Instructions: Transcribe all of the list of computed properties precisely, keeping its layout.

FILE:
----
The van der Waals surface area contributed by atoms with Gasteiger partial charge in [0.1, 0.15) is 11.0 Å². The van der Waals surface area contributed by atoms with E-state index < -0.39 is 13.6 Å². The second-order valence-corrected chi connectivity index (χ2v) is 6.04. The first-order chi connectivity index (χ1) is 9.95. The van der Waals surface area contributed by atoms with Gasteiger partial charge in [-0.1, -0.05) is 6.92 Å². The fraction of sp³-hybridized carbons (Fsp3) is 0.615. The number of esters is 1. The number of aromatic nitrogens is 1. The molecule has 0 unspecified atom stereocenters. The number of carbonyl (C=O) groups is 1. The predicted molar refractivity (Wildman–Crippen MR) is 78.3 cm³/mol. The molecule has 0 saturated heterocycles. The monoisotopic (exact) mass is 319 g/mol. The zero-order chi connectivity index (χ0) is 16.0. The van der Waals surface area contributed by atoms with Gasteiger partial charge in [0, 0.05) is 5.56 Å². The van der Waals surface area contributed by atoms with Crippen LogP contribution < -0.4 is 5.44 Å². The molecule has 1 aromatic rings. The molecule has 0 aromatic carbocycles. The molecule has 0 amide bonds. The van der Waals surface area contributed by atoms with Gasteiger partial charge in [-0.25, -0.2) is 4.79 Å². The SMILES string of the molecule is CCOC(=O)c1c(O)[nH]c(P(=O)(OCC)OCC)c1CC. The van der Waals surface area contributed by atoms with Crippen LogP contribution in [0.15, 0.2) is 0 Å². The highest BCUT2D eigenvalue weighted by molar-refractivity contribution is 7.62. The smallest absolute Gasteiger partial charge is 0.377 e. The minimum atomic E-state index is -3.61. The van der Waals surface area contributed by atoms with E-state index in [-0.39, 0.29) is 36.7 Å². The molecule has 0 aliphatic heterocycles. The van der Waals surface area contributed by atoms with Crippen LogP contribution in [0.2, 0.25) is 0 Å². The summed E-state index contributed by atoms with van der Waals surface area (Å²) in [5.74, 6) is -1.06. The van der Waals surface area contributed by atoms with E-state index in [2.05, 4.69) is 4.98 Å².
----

The van der Waals surface area contributed by atoms with Gasteiger partial charge in [0.1, 0.15) is 11.0 Å². The van der Waals surface area contributed by atoms with E-state index < -0.39 is 13.6 Å². The second-order valence-corrected chi connectivity index (χ2v) is 6.04. The first-order chi connectivity index (χ1) is 9.95. The van der Waals surface area contributed by atoms with Gasteiger partial charge in [-0.1, -0.05) is 6.92 Å². The fraction of sp³-hybridized carbons (Fsp3) is 0.615. The number of esters is 1. The number of aromatic nitrogens is 1. The molecule has 0 unspecified atom stereocenters. The number of carbonyl (C=O) groups is 1. The predicted molar refractivity (Wildman–Crippen MR) is 78.3 cm³/mol. The molecule has 0 saturated heterocycles. The monoisotopic (exact) mass is 319 g/mol. The zero-order chi connectivity index (χ0) is 16.0. The van der Waals surface area contributed by atoms with Gasteiger partial charge in [0, 0.05) is 5.56 Å². The van der Waals surface area contributed by atoms with Crippen LogP contribution < -0.4 is 5.44 Å². The molecule has 1 aromatic rings. The molecule has 0 aromatic carbocycles. The molecule has 0 amide bonds. The van der Waals surface area contributed by atoms with Gasteiger partial charge in [-0.25, -0.2) is 4.79 Å². The SMILES string of the molecule is CCOC(=O)c1c(O)[nH]c(P(=O)(OCC)OCC)c1CC. The van der Waals surface area contributed by atoms with Crippen LogP contribution in [0.15, 0.2) is 0 Å². The highest BCUT2D eigenvalue weighted by molar-refractivity contribution is 7.62. The smallest absolute Gasteiger partial charge is 0.377 e. The minimum atomic E-state index is -3.61. The van der Waals surface area contributed by atoms with E-state index in [-0.39, 0.29) is 36.7 Å². The molecule has 0 aliphatic heterocycles. The van der Waals surface area contributed by atoms with Crippen LogP contribution in [0.2, 0.25) is 0 Å². The summed E-state index contributed by atoms with van der Waals surface area (Å²) in [5.74, 6) is -1.06. The van der Waals surface area contributed by atoms with E-state index in [2.05, 4.69) is 4.98 Å².